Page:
Know about the Treatments for Endometriosis

Treatment for endometriosis usually takes the form of drugs or surgery and depends on the severity of symptoms and whether pregnancy is an option or not. Usually surgery is the last resort and the medicine is tested first.

Over-the-counter medications such as ibuprofen, including Advil or Motrin, are usually recommended to help control pain. You can also navigate onlien to get more information about endometriosis treatments and coping methods.

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However, if they do not control pain and cramping, other, stronger drugs may be prescribed. You should never exceed the maximum daily dose recommended by the pain reliever pill manufacturer.

Hormone supplements can be effective in relieving or even relieving pain associated with endometriosis. This is because the fluctuation of hormones during the menstrual cycle can cause the endometrium to thicken, collapse, and bleed.

Birth control pills are a method that can be tried and they often work. Hormonal birth control pills can help by making menstrual flow easier and shorter, especially if the cycle is continuous.

Gonadotropin-releasing hormone can also be prescribed. This blocks the production of certain hormones and prevents menstruation. This causes the endometrial implant to shrink and the endometriosis may be in remission during treatment and sometimes for several years after treatment has stopped.

This treatment can cause artificial menopause and certain side effects such as hot flashes and dryness. However, low doses of estrogen can reduce this side effect. It is widely believed that if these medications don't stop the pain, endometriosis is unlikely to be the cause of your symptoms.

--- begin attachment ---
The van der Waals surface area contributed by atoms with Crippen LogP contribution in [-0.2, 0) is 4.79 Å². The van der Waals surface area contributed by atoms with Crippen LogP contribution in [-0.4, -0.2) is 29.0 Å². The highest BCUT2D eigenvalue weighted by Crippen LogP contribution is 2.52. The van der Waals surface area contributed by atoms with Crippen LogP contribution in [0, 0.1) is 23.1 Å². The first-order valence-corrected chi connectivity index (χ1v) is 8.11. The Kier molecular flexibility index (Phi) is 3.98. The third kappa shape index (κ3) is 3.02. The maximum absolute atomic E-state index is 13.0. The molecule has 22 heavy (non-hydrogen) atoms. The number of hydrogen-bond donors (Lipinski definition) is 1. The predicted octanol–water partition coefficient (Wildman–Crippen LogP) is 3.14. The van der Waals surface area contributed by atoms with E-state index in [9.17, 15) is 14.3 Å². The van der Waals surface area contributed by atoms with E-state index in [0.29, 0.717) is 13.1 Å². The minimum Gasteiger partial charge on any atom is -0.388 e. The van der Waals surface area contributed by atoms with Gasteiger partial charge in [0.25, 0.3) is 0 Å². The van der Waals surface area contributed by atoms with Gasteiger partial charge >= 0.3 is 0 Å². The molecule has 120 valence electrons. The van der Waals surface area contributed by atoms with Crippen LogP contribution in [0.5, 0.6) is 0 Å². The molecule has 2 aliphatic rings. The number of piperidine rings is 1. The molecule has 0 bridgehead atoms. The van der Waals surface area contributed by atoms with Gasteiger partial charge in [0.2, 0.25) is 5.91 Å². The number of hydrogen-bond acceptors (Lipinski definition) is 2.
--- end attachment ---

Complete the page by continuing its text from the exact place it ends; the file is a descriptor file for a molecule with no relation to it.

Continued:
Endometriosis Facts and Complementary Therapies

What is Endometriosis? Enter the world of one of the most common gynecological diseases found in women today, and yet still awareness of this debilitating condition is very much low on the list of priorities worldwide, and as yet no cure has been found.

Because of the limitations of Conventional Medicine, more and more women are turning to Complementary Therapies, allowing them to take control of their bodies and life again. To know about the common facts about nutrition and endometriosis, you can check out various online sources.

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For many years now, millions of women have visited the doctor with various distressing symptoms, desperate for an answer to their problems, to be told its 'just cramps', and part of being a woman.

This has left women waiting for years in pain and discomfort, feeling helpless, not knowing where to turn, before the condition is correctly and eventually diagnosed and treated, by which time the disease has caused significant damage leading to infertility.

The Conventional Treatments available can reduce symptoms of endometriosis, improve quality of life, and in many cases restore fertility. Some of these can also have their side-effects.

There are also many avenues to explore using Complementary Therapies, which can treat the whole person, leaving the woman more in control of the situation, with more confidence and knowledge to seek and achieve what is needed to regain full health.

Complementary Therapies include

• Acupuncture

• Homeopathy

• Reflexology

• Yoga/Relaxation/Meditation

• Aromatherapy

• Herbal medicine

• Hypnotherapy